American and other Western policymakers should pursue the above-mentioned policy actions to mitigate hunger in Syria, but, more broadly, they need to reconceptualize Syria as a policy brief. Syria should not be seen primarily as an arena for “pressure” on various adversaries and other strategic point-scoring. Rather, Syria is a country whose people—across conflict lines—are hungry. Syrians’ real and acute humanitarian need should be the frame through which policymakers approach the country in 2021. Western policies such as sanctions were originally justified in terms of the Syrian people’s interests, and were supposed to pressure and constrain Damascus. Yet the people of Syria are now threatened by deprivation and hunger. Needs have changed, and it is time for policymakers to adapt.

Food security and other humanitarian concerns, then, ought to pervade Washington and allies’ policy thinking on Syria. The country’s humanitarian situation should not be treated as a parallel issue, separate from more political priorities, or something that can be properly addressed just by contributing humanitarian aid. Policymakers need to think more seriously about other policy efforts in terms of their humanitarian impact, and their ramifications for food security. They need to ask themselves, at each decision point: “Will this choice make it harder or easier for Syrians to eat, and to survive?”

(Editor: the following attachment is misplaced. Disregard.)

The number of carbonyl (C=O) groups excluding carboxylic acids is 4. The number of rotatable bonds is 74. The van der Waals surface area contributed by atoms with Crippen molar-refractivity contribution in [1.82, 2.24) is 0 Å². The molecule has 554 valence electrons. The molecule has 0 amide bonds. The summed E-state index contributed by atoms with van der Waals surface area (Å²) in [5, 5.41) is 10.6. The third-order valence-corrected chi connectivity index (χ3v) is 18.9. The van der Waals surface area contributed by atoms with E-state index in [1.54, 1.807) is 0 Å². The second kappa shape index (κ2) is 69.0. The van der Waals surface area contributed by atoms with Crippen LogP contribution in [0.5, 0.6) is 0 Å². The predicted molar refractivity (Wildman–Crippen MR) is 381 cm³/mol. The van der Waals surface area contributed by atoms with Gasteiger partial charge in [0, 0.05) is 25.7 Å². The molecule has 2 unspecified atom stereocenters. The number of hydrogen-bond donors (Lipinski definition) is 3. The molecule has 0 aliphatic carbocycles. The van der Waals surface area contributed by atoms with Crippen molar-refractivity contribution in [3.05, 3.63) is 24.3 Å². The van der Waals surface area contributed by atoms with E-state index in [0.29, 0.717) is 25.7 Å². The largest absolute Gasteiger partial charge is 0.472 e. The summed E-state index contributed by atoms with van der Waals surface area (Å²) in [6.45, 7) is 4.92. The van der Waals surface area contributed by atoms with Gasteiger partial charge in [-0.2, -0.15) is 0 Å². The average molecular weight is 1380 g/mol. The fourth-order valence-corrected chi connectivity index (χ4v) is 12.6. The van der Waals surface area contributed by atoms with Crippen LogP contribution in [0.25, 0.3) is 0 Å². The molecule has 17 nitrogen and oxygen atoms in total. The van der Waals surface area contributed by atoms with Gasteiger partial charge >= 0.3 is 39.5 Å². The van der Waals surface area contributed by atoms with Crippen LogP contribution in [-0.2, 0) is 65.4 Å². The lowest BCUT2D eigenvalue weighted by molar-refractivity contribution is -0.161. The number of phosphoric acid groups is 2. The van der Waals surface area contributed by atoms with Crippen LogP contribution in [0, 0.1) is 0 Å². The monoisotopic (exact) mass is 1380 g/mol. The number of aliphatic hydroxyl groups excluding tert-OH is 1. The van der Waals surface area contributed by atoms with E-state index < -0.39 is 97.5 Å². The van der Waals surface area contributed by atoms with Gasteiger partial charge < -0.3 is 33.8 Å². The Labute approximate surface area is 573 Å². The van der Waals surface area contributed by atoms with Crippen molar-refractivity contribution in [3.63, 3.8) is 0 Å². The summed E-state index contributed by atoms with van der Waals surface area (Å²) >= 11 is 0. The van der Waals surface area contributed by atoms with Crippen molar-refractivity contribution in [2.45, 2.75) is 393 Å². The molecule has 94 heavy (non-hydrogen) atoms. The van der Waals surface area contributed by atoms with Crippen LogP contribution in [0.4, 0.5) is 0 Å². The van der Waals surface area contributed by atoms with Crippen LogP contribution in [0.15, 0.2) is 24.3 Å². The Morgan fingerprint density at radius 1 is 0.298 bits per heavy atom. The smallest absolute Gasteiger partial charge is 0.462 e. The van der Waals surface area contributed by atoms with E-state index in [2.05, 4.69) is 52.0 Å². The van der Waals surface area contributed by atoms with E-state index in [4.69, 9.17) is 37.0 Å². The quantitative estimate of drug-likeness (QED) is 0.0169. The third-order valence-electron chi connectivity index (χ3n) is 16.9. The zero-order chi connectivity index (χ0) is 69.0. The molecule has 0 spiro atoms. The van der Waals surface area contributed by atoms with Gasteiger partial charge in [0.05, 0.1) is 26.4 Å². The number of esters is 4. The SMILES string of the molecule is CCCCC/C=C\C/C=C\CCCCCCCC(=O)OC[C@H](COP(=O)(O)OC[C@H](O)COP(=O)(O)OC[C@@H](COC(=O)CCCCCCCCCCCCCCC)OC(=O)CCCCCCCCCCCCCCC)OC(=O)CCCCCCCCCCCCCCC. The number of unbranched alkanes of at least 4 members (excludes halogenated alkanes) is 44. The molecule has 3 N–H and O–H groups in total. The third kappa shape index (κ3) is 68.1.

At this late stage of Syria’s war, the United States and its allies should not be keeping food out of Syrians’ mouths. Humanitarian conditions in the country have gotten too extreme for Washington and its allies to make policy without regard for the civilians who will go hungry.

This report is part of “Transnational Trends in Citizenship: Authoritarianism and the Emerging Global Culture of Resistance,” a TCF project supported by the Carnegie Corporation of New York and the Open Society Foundations.

header photo: Food aid distribution in al-Mayadin, Deir al-Zour province. Source: WFP/Taha Hussain


  1. “Twelve Million Syrians Now in the Grip of Hunger, Worn Down by Conflict and Soaring Food Prices,” World Food Programme (WFP), 17 February 2021,; “WFP Syria Situation Report #4, April 2021,” WFP, May 24, 2021,